Overall winner, Fernandez-Vasco said, "I am happy because this is a regatta for the Spanish circuit, and with 32 boats it is the result of good work by the National Secretary before me, Victor Serrano, who was working so hard to build the fleet to more than 40 boats. In particular, the Masters fleet is so important to build the youth and the senior fleets."
On winning the weekend, "I am so happy because I am sentimental and yesterday with Joaquín's recognition for his Gold Cup win, 40 years ago, it was such a happy moment for us and to win this regatta 40 years later with Josele Doreste and Alex Muscat, one of the best sailors in Spain, is so nice for me, especially ahead the Spanish Championship in two months."
"I want to thank the International Finn Association for coming here and supporting this event, and showing that this regatta was important."
1. Miguel Fernandez Vasco, ESP, 5 points
2. Alejandro Muscat, ESP, 5
3. Paul Mckenzie, AUS, 10
4. Jose Luis Doreste Blanco, ESP, 14
5. Dorian Gachon, FRA, 18
6. Carlos Ordonez Sanchez, ESP, 18
7. Joaquin Blanco, ESP, 19
8. Francisco Castaner, ESP, 27
9. Miguel angel Cabrerizo Morales, ESP, 29
10. Miquel Alvarez Valls, ESP, 36
Full results www.cvpalamos.org
Not so simple
Who better than a cycling nut to send to unravel Emirates Team New Zealand's 'power cell'? Richard Aspland
Technology among the resurgent J-Class is only heading in one direction with rig technology at the forefront of development
Faster and faster
The new 65-footer from Mylius is just the latest example of a type of boat that would once have been considered inconceivable
Dodge Morgan's famous round-the-world yacht American Promise is back out there crossing the oceans where she belongs
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750 miles on a Standup Paddleboard
Ketchikan, Alaska, USA: Hot damn! Team Heart of Gold on a 19' custom Standup Paddleboard has finished the Race to Alaska! The first and only SUP competitor to complete the 750-mile race course. Karl Kruger, 45 from Orcas Island, Washington solo paddled the 710-mile stage two leg from Victoria, BC to Ketchikan, AK in 14 days, 6 hours and 17 minutes ahead of almost a dozen other teams.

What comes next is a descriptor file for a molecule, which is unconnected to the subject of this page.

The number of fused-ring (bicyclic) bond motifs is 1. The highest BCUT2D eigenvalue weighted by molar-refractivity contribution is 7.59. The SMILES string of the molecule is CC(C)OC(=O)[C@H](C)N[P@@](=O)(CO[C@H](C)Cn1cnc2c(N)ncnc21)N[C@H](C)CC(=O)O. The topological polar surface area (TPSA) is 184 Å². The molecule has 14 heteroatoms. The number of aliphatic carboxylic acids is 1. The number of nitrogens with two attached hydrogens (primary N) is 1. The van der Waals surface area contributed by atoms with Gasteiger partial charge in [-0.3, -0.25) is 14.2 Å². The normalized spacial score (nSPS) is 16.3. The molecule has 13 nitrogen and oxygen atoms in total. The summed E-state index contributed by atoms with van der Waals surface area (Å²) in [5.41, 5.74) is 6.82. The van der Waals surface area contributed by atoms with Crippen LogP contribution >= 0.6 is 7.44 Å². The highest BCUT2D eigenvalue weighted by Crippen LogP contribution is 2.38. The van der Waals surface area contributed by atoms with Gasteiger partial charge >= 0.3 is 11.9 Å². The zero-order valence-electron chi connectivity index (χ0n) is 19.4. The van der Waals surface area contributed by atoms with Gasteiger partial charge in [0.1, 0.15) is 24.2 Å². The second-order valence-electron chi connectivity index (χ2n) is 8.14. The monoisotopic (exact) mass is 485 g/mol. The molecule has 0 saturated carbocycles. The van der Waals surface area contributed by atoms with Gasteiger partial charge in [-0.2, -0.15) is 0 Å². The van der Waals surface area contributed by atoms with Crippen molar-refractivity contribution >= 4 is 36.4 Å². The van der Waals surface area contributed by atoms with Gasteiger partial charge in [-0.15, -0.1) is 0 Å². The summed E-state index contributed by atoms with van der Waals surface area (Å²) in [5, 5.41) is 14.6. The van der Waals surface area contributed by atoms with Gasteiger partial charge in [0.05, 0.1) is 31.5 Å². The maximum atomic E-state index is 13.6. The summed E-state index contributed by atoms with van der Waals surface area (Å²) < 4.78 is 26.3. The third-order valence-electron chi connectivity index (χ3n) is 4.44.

This was Kruger's second attempt at the R2AK. Last year, he was forced to quit after approximately 100 miles when his board broke. Two other SUP racers competed in this year's race but both exited midway up the course.
The annual Race to Alaska (R2AK) is a 750-mile race open to all engineless vessels, and has no handicaps or classes and a $10,000 first prize. Second prize is a set of steak knives.
Rolex Middle Sea Race Notice Of Race
Valletta, Malta: The 38th edition of the iconic Rolex Middle Sea Race is scheduled for Saturday 21st October 2017.
Full details about the Race can be found on the Notice of Race which is available online and can be accessed on the event's official website www.rolexmiddlesearace.com or collected from the Royal Malta Yacht Club Secretariat.
Entries may be submitted on line through the event website and close on the 6th October 2017.
Participants are nevertheless encouraged to submit their entry early to assist the organisation with their preparation for the event.
The Rolex Middle Sea Race is truly an international race and so far entries from over fifteen countries have been received with Spain and the United Kingdom leading the fleet – we expect more to be added to the list in the coming weeks.
The Rolex Middle Sea Race starts on Saturday, 21st October 2017 and the final Prize Giving ceremony will be held on Saturday, 28th October 2017.
Letters are limited to 350 words. No personal attacks are permitted. We do require your name but your email address will not be published without your permission.
* From Ernesto Bertarelli:
Congratulations to Emirates Team New Zealand for their much deserved victory in this America's Cup. Their innovation and determination is an example to everyone in competitive sport, and a reminder of the passion and ingenuity that is at the heart of the Cup.
Combined with the incredible sporting talent of the sailing team, helmed by the remarkable Peter Burling, they have taken our sport to a new level. Well done, thank you and enjoy your celebrations!!
* From Phil Ross:
In reply to Euan Ross: you are quite correct, realised after the 1987 Cup that the racing was not decided on the water, it was decided four years prior around the design table. Once you start on a design path it is very difficult to change - both philosophically as well as in a manufacturing sense
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The Last Word
But I'll tell you what hermits realize. If you go off into a far, far forest and get very quiet, you'll come to understand that you're connected with everything. -- Alan Watts